The leopard seal is so-called because of its spotted markings and leopard-like ferocity. They live mainly in the sea and on the pack ice around the fringes of the Antarctic ice pack.



Leopard seal pups are born during the Antarctic summer, between November and January. The female hauls herself out onto the ice pack to give birth to her one pup. The females do not form colonies, unlike other seals. Before leaving the water, she eats much more food than usual, so she can survive the days following the birth without eating.

The new-born pup looks like a smaller version of its parents and does not have a white coat as the pups of other species do. It is 1.5 metres long and weighs about 26kg. The mother feeds her pup on milk rich in fat, which causes it to gain weight very quickly. At two or three weeks of age, the pup moults its first coat and takes to the sea. It now has to fend for itself and begins feeding on krill. Eventually it learns to catch fish and larger animals.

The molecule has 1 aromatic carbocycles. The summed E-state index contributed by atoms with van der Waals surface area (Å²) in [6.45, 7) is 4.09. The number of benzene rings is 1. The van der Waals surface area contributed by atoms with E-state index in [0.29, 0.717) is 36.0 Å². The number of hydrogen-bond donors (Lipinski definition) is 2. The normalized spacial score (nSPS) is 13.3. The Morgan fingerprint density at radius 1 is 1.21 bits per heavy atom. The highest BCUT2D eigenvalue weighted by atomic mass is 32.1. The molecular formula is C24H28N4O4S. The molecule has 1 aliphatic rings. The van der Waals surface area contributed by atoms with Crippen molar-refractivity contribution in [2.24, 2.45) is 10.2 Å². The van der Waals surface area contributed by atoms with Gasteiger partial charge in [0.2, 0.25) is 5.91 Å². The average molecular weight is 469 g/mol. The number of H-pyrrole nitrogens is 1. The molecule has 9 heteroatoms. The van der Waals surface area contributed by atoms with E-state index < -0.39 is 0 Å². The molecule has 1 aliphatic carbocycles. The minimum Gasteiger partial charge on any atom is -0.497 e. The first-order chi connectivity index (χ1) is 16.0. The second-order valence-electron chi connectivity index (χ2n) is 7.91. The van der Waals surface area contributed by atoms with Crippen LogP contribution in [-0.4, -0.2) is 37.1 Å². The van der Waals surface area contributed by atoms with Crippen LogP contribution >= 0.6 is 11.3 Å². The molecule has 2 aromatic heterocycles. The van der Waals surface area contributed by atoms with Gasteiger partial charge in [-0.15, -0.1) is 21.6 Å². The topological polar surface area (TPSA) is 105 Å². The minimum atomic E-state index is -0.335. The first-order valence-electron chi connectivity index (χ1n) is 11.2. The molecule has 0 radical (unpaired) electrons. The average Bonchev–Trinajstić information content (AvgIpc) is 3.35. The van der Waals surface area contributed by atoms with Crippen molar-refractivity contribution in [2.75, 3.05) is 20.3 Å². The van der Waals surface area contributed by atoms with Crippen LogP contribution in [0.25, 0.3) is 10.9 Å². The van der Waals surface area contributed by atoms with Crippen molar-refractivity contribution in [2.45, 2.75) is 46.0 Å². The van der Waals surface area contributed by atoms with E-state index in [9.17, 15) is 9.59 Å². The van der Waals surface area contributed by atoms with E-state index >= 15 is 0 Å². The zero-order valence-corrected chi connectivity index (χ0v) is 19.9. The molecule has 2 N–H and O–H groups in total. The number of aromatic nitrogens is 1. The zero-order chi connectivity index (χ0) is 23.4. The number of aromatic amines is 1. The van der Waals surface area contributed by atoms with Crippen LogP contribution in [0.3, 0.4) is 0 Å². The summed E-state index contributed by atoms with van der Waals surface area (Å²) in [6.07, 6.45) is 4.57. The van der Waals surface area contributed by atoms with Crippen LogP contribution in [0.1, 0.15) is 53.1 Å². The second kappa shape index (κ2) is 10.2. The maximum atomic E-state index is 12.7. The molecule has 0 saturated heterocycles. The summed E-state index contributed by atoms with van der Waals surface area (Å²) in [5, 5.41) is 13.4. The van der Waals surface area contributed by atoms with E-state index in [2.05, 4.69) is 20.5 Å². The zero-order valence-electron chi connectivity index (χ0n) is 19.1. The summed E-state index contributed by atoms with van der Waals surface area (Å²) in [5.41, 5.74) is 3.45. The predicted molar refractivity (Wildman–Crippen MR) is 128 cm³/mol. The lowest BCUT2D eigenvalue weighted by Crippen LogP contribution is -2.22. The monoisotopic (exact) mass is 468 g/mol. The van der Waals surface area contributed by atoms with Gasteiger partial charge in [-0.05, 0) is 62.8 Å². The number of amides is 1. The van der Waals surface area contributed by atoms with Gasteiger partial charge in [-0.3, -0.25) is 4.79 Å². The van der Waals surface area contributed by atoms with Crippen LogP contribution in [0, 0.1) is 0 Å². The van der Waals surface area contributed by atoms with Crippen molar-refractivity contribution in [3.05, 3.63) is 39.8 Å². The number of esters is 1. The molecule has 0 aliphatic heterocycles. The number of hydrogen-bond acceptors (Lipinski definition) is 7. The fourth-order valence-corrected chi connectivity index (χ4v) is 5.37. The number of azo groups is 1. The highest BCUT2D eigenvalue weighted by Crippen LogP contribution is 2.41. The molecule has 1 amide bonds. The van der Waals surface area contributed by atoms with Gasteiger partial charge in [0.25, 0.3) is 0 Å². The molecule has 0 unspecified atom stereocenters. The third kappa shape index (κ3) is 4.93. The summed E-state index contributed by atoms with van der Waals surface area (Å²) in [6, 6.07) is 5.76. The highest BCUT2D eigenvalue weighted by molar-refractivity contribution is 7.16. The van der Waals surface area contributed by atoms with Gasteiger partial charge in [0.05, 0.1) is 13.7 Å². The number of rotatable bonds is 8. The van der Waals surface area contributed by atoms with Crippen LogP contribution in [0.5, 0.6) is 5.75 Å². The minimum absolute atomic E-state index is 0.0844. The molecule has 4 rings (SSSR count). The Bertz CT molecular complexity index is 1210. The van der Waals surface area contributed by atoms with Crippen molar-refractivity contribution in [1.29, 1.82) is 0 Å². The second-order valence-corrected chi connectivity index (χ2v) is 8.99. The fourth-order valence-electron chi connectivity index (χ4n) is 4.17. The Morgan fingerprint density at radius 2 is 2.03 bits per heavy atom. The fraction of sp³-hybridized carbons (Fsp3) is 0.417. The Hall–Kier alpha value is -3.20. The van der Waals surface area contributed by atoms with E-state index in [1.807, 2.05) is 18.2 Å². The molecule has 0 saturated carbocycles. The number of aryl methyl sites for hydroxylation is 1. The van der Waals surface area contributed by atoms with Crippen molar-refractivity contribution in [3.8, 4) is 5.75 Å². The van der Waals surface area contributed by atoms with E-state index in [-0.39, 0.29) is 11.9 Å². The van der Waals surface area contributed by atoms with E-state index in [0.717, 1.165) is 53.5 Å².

The mother seal mates with a bull seal when she returns to the sea, but the fertilised egg does not start developing straight away. This is called 'delayed implantation' and it will be three months before the egg becomes implanted in the female's uterus (womb). This ensures that the baby is not born until the weather has improved, the following summer - a gestation (pregnancy) of 240 days.

Female leopard seals are ready to breed when they are 2 - 6 years old. Males are ready at 3 - 7 years.

Read More: Leopard Seals and humans

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